Rarity finders: Alpine Accentor in Hampshire


I visited Brownwich Cliff, on the Solent coast, Hampshire, on 13 April 2016. It is a site I've regularly visited for many years for its populations of bees (for one mining bee this is its sole Hampshire site, while the other is only known to nest at two sites in Britain — Brownwich and Dungeness). Brownwich Cliff extends from the end of the Hill Head promenade to the stream close to Sea House, a private property. Chilling Cliff is virtually contiguous with it, beginning on the other side of the stream and extending as far west as the vicinity of Solent Breezes.

Brownwich & Chilling (Photo: George Else)

On the day in question I was walking alone along the pebble beach towards Hill Head. It was warm and sunny with only scattered clouds and a gentle easterly breeze. Visibility was excellent. I was near the westward extension of the cliff (SU521034) when I noticed a bird at the top of the beach at about 10.50 am. It was about three or four metres away from me and immediately attracted attention. While I struggled to extract the camera from my haversack it flew, but fortunately landed at the base of the cliff about 10 metres away. No other birds were close. For a full five minutes I studied it through the lens of my camera and took 48 images. It gradually ascended the cliff, hopping about from ledge to ledge and apparently feeding as it did so. On reaching the summit, it soon disappeared from view and I resumed my bee recording.

It was the size of a Meadow Pipit. The head and breast were an unmarked blue/grey. The plumage on the flanks was an obvious reddish colour. The closed wings were blackish-brown with some conspicuous white spotting. The bill was in part bright yellow. I had no idea what it was, though Alpine Accentor and Rock Thrush were both in the back of my mind. I immediately dismissed both possibilities as being too fanciful, and I could think of no pipit that remotely resembled it.

Alpine Accentor

Alpine Accentor, Brownwich and Chilling, Hampshire (Photos: G. Else)

Later that day, at home, I sent some images to a few friends for their opinion. In the meantime I studied my field guides and it became obvious by comparing illustrations in these with my photos that the bird was indeed an Alpine Accentor. This identification was later confirmed by those to whom I had sent the images.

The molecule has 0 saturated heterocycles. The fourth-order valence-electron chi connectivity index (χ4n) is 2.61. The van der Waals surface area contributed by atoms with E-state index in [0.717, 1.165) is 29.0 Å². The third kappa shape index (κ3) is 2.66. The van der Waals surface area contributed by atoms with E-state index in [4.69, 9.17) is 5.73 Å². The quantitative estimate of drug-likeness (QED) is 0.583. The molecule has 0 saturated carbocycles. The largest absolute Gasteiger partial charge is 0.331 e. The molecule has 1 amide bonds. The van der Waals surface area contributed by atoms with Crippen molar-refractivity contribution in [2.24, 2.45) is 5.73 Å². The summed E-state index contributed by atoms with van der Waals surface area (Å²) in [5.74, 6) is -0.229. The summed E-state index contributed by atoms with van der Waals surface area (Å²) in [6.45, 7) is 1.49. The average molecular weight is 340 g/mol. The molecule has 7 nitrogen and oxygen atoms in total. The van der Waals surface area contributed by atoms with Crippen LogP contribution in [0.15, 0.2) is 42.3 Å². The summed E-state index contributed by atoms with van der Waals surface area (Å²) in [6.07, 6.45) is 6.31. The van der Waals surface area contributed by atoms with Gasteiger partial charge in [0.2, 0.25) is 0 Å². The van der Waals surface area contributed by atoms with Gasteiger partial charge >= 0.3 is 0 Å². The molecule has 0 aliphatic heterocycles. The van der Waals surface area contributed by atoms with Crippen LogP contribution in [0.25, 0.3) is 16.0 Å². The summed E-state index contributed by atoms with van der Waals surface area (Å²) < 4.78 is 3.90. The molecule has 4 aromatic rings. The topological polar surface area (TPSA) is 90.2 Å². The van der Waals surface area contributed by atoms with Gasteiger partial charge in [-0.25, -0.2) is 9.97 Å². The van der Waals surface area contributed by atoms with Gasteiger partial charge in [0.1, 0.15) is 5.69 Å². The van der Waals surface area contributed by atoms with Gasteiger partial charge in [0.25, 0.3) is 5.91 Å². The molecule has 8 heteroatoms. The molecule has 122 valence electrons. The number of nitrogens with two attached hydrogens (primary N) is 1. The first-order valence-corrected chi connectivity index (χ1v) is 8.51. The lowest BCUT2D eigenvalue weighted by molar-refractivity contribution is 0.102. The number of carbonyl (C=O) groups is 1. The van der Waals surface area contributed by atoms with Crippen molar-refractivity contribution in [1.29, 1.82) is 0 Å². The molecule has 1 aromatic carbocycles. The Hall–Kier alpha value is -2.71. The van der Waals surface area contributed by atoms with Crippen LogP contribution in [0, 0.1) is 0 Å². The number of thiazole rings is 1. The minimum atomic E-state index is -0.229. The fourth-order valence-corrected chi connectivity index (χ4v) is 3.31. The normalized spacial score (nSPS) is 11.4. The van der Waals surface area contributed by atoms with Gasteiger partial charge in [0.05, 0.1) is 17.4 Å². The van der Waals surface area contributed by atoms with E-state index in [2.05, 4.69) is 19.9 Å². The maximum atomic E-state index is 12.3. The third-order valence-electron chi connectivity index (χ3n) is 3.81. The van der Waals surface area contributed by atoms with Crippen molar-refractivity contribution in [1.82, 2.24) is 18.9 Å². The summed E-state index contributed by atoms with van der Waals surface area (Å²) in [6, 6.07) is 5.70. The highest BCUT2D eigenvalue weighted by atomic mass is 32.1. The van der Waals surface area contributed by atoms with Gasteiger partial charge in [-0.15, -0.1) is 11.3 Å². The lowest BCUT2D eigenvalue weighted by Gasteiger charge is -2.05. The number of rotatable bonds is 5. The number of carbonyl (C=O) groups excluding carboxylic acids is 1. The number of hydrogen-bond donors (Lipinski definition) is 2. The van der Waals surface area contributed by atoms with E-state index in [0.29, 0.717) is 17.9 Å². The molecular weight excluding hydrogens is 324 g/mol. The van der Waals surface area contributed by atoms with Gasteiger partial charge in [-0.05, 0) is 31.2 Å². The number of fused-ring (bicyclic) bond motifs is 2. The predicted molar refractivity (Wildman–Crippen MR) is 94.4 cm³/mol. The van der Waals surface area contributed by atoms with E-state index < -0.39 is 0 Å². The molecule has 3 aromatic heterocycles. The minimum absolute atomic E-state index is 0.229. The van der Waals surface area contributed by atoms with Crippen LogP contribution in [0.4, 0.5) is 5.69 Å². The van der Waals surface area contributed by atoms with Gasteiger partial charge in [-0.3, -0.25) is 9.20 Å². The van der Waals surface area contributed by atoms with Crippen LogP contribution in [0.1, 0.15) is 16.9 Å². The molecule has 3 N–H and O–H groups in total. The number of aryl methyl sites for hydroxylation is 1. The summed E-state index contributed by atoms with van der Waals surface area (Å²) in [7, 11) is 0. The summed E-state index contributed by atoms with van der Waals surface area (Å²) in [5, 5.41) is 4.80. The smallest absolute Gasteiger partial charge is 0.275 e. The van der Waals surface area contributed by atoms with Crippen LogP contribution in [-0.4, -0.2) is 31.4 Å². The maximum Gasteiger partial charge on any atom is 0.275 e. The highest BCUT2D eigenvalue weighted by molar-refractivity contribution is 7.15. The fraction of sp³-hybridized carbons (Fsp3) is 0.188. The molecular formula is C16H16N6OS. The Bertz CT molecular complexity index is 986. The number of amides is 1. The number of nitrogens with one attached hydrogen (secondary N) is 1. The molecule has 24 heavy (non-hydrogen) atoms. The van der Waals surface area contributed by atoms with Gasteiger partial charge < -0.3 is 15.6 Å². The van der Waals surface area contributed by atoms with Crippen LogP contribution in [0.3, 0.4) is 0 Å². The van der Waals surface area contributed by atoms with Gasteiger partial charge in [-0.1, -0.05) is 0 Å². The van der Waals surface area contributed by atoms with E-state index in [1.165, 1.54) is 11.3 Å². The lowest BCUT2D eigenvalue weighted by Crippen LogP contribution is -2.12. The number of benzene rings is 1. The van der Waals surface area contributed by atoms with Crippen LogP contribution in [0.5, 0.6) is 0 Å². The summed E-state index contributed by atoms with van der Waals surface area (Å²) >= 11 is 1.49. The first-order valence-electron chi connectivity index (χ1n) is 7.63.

The photos I took are alas of poor quality. The bird was moving about, at times quite actively. The distance between me and it was also further than I would have preferred for photography. However, the images certainly show an Alpine Accentor, thus the identification is irrefutable.

So far as I am aware, no one has seen it since.

George R Else
Monday 18th April 2016

A widespread influx in Europe

George's sighting comes amid what has been described as an 'unprecedented' and 'exceptional' northward push of Alpine Accentors, with many birds being seen well out of range. A bird on the Dutch coast on 5 April didn't give much away but the first signs that something unusual was happening came on 6th, when a flock of 13 was discovered on the Grosser Feldberg, the highest of the Taunus Mountains situated not far from Frankfurt, Germany. Another was near Stuttgart that day. On 7th another two were discovered in northern Hessen, with the Grosser Feldberg flock having increased to around 20 individuals; two were also found at Cuxhaven, on the North Sea coast, that evening.

The revised total now stands at well over 30 birds found far north of their typical range in Germany. A second bird appeared in northern Holland on 14th. On 17th no fewer than 15 Alpine Accentors were noted atop Le Hohneck, Lorraine, France; again, this is considerably further north than the species typically occurs and also in far greater numbers than normal.

Even more outlandish has been the associated displacement of multiple White-winged Snowfinches. More than 20 had been recorded out of range in Germany by 9th, including a bird on the North Sea island of Heligoland that day. Poland's first snowfinch since 1912 then appeared in Radomsko on 11–12th and on 17th at least five were atop Le Hohneck, France, a location also exceptional for this species.

The driver of such an extraordinary influx of both species is a mystery. However, one of the Alpine Accentors on the Grosser Feldberg was found to be wearing colour rings (see here); it is now known that this individual was ringed at Cabeçó d'Or near Alicante, Spain. Whether or not all of the birds involved in this influx have originated in Spain is of course unknown, but one thing is for sure: this seems to be a once-in-a-generation displacement of normally short-distance, altitudinal migrants. Given the numbers turning up elsewhere, it seems a fair bet that Britain will enjoy further Alpine Accentor sightings before the spring is out — and perhaps even a snowfinch will make an appearance here?

Alpine Accentor is a widespread species across Eurasia, typically occurring above 2000 m asl. It is largely resident, wintering at lower altitude. It has occurred as a vagrant in Britain on 36 previous occasions (and once in the Channel Islands), most recently in Norfolk on 20 April 2004 and 26 April 2014. Most records occur in spring with an obvious peak in April and May. Registered users can access full details of all records of this and other species assessed by the Rarities Committee in our exclusive and fully updated Online Rare Birds database.

Written by: BirdGuides